For an example of this, consider The Sword of Shannara by Terry Brooks. It has very strong parallels to The Lord of the Rings. My description in the first paragraph could have applied to The Sword of Shannara as well as it did to The Lord of the Rings. As Wikipedia puts it, “Some accused Brooks of lifting the entire plot and many of his characters directly from The Lord of the Rings,” which I would agree with (and I liked the book well enough, and think it has some minor independent merit—as Wikipedia continues, “others praised its execution despite the lack of originality.”) But The Sword of Shannara was published, and the Tolkien Estate—famously litigious—didn’t sue. So there is some room here, though it’s notoriously difficult to find.

Ultimately, copyright law is subjective. We can’t know for sure how a court will decide any given case. And even if you would prevail in the end, defending a lawsuit from Wizards of the Coast would bankrupt most people. Your best defense is to use the OGL, but that comes with requirements. Your next-best defense is to make sure your RPG is very clearly unrelated to D&D.

  1. Note: in this scenario, you have copyright too—you can’t publish your work because it is derivative of their copyright, but they can’t publish it either because your new derivation is something you have a copyright on. In this situation, you have to either come to an agreement wherein one of you allows the other to publish it despite the other’s copyright, or you publish it jointly somehow, or you simply agree to disagree and no one publishes it.

  2. Some derivative works could fall under fair use, e.g. for parody, but there’s a lot that goes into fair use and basically none of it applies to creating RPG material.

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  • \$\begingroup\$ Re The Sword of Shannara mention, certain elements are considered essential to the genre, and are thus not Copyrightable. When evaluating if Copyright infringement occurs, one only considers the Copyrightable elements of the work. \$\endgroup\$
    – ikegami
    May 11 at 15:25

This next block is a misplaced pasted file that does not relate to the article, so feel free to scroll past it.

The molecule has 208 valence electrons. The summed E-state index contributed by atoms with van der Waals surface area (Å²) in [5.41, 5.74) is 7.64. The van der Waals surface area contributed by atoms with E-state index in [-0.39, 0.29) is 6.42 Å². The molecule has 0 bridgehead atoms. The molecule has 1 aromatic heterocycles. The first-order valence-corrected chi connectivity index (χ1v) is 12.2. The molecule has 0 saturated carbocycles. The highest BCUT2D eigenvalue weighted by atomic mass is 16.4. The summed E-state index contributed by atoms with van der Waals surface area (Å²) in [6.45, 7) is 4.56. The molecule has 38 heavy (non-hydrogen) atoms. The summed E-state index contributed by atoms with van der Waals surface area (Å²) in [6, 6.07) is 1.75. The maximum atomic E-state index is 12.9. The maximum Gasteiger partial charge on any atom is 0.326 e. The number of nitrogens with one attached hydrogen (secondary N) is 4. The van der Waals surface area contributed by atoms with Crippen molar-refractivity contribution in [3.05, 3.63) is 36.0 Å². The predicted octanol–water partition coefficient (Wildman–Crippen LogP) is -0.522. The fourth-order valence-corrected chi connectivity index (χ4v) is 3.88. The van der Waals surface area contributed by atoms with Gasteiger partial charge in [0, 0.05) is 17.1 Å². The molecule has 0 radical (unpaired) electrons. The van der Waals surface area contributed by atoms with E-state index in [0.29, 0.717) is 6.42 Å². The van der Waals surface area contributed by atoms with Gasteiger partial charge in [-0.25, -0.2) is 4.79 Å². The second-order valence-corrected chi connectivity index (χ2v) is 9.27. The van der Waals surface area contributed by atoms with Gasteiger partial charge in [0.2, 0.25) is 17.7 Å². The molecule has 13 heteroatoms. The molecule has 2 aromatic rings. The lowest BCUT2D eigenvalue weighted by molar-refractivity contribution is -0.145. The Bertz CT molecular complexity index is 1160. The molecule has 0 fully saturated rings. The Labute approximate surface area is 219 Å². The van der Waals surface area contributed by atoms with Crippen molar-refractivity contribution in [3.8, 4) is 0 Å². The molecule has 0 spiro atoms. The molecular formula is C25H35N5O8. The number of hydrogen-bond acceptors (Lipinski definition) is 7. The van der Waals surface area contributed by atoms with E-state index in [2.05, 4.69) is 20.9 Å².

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    \$\begingroup\$ @ikegami The Sword of Shannara goes way, way beyond that; it has one-to-one mappings of many characters, places, and events from The Lord of the Rings. Also, in a lot of ways, the genre wasn’t really well-defined at the time; The Sword of Shannara is credited with being one of the first fantasy novels after The Lord of the Rings, proving that it was a genre and not just a one-off thing. But its peers didn’t copy The Lord of the Rings nearly so closely (not even The Silmarillion, which was contemporaneous). \$\endgroup\$
    – KRyan
    May 11 at 15:35
  • \$\begingroup\$ Excellent answer! To highlight the gray areas, while decided cases do create precedent, often parties settle without disclosing, which resolves the individual case, but leaves many questions unanswered for future cases. For example, the Underworld films were sued by White Wolf claiming their World of Darkness setting was too similar. This was settled out of court, so even though "expression" wasn't necessarily copied, there was enough concern to settle. \$\endgroup\$
    – Wyrmwood
    May 11 at 15:40
  • \$\begingroup\$ Under current copyright statutes in the western world, copyright on company-published texts lasts for 95 years from the date of publishing. Even if that number is wrong, texts published in your lifetime won't normally hit public domain during your normal life expectancy, that's the bottom line. \$\endgroup\$
    – Mindwin
    May 11 at 15:54
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    \$\begingroup\$ As a similar example, Dennis McKiernan wrote a sequel to Lord of the Rings that (of course) failed to be approved by the Tolkien Estate. However, his publisher wanted to publish his story (Silver Call duology). To do so, he had to write his own epic fantasy that that had similar (but different enough) events so that once it was published, he could then publish the original (modified) story, but as a sequel to his own work. \$\endgroup\$ May 11 at 21:51